Reviews of Mermaid Queen
By Shana Corey,
Illustrated by Edwin Fotheringham

Starred Review

Little has been written about Annette Kellerman, the founder of water ballet and modernizer of the female swimsuit; Corey’s lively descriptions and powerful phrasing successfully fill this niche. Despite the societal restraints placed on women in the early 1900s, Kellerman became an accomplished Australian athlete and attempted to swim the English Channel. Combining athletic feats with artistic symmetry, she promoted her sport to girls abroad. She eventually revolutio nized contemporary swimwear, though she faced criticism and even arrest for wearing her swimsuit, viewed as too risqué for American tastes. Text and art blend in their celebration of this spirited athlete. Typography varies to enhance emphasis: “Annette Kellerman loved to make waves [this last in swoopy script],” and dramatic quotations pepper the dynamic text. Digitally rendered art depicts Kellerman as a strong but feminine competitor; dark outlines display her graceful arms outstretched to greet her audience. Fotheringham’s bold, spiraling patterns resemble crashing water; both fiery and cool colors pay homage to this vibrant woman and her sport. (author’s, source notes) (Picture book/biography. 5-9)

School Library Journal:
Starred Review

Gr 2-5–Kellerman’s name might not be familiar, but this rule-breaking, high-diving, early fashionista will inspire students. Her difficulties walking as a child, which are only hinted at in the book’s illustrations, drove her father=2 0to try to strengthen her legs through swimming lessons. In the early 1900s, before women were allowed to compete in the Olympics, her hard-earned athleticism drew more criticism than compliments. Swimming? Unladylike! Record setting? For the boys! Eager to do something more artistic with her abilities, Annette invented water ballet, and her acrobatic feats drew crowds. Each event described is interesting, but what really shines is Kellerman’s persistent refusal to rest on her laurels. After her attempt to be the first woman to swim the English Channel, and performing for kings and queens, she went on to pioneer the modern woman’s bathing suit, which led to her arrest in the U.S. Fotheringham’s glorious artwork is filled with period details and dress, high-dives and stunts, and priceless expressions on the faces of amazed audiences. The extensive back matter details Kellerman’s further accomplishments and includes citations. This well-written and brightly illustrated account is a perfect pearl.–Sarah Provence, Churchill Road Elementary School, McLean, VA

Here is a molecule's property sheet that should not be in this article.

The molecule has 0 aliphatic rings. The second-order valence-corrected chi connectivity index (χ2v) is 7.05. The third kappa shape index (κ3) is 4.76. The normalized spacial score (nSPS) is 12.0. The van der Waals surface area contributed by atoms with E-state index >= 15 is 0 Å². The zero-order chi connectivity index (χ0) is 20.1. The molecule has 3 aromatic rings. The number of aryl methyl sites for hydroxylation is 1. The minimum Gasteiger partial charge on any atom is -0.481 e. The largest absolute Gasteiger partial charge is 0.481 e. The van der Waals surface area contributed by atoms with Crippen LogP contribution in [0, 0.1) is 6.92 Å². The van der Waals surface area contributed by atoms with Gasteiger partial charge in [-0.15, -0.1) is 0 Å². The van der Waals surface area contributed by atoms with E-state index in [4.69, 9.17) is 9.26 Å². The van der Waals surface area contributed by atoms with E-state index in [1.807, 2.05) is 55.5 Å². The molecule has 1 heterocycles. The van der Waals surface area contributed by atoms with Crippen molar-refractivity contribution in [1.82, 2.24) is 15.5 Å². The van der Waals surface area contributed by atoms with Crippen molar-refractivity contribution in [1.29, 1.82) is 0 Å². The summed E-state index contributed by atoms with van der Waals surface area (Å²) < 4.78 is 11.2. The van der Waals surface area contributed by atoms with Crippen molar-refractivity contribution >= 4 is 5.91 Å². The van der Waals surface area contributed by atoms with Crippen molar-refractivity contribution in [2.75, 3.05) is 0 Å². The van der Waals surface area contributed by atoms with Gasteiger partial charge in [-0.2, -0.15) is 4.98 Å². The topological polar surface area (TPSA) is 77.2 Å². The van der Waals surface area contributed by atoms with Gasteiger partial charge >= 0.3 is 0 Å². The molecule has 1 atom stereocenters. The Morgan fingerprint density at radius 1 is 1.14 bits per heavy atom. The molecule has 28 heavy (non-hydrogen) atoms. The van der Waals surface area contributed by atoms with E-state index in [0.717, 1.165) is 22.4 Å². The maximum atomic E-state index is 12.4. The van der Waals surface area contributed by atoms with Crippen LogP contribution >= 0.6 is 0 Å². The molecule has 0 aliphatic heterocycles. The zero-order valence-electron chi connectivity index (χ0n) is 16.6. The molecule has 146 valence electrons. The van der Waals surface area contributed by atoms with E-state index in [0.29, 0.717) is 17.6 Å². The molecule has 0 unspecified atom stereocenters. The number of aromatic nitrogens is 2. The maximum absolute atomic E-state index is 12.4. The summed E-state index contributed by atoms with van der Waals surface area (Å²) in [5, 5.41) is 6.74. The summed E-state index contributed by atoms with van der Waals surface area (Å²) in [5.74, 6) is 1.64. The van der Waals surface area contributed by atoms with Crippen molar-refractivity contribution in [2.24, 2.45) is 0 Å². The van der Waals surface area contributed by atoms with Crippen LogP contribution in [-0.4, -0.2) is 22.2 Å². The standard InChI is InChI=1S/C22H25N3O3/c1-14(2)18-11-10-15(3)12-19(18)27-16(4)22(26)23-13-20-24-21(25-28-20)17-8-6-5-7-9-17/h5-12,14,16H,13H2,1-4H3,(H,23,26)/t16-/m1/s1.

Publishers Weekly:

Admirers of Corey (You Forgot Your Skirt, Amelia Bloomer!) and of Fotheringham (What to Do About Alice?) will be eager for this picture book biography of another early feminist, the swimmer Annette Kellerman (1886–1975). As a child in Australia, Kellerman had to wear leg braces for some unspecified illness; to strengthen her body, she swam—and grew up to become an endurance swimmer, to invent water ballet and introduce the modern bathing suit to horrified Americans and Europeans (swimming before an audience that included British royalty, Kellerman was made to cover up her bare legs). As in her previous books, Corey includes the details that both humanize Kellerman and make her a legend; for example, trying to cross the English Channel, the swimmer “slurps” soup or hot chocolate through a “long-snouted” cup and eats sandwiches proffered on the end of a long stick. The art is equally powerful: punchy graphics suggest a woman in perpetual motion, with bubble, dot and curve motifs to underscore the aquatic theme. The illustrations are almost too powerful: the high-contrast colors can be dizzying, and the art at times vies with the text for readers’ attention. Ages 4–up. (Apr.)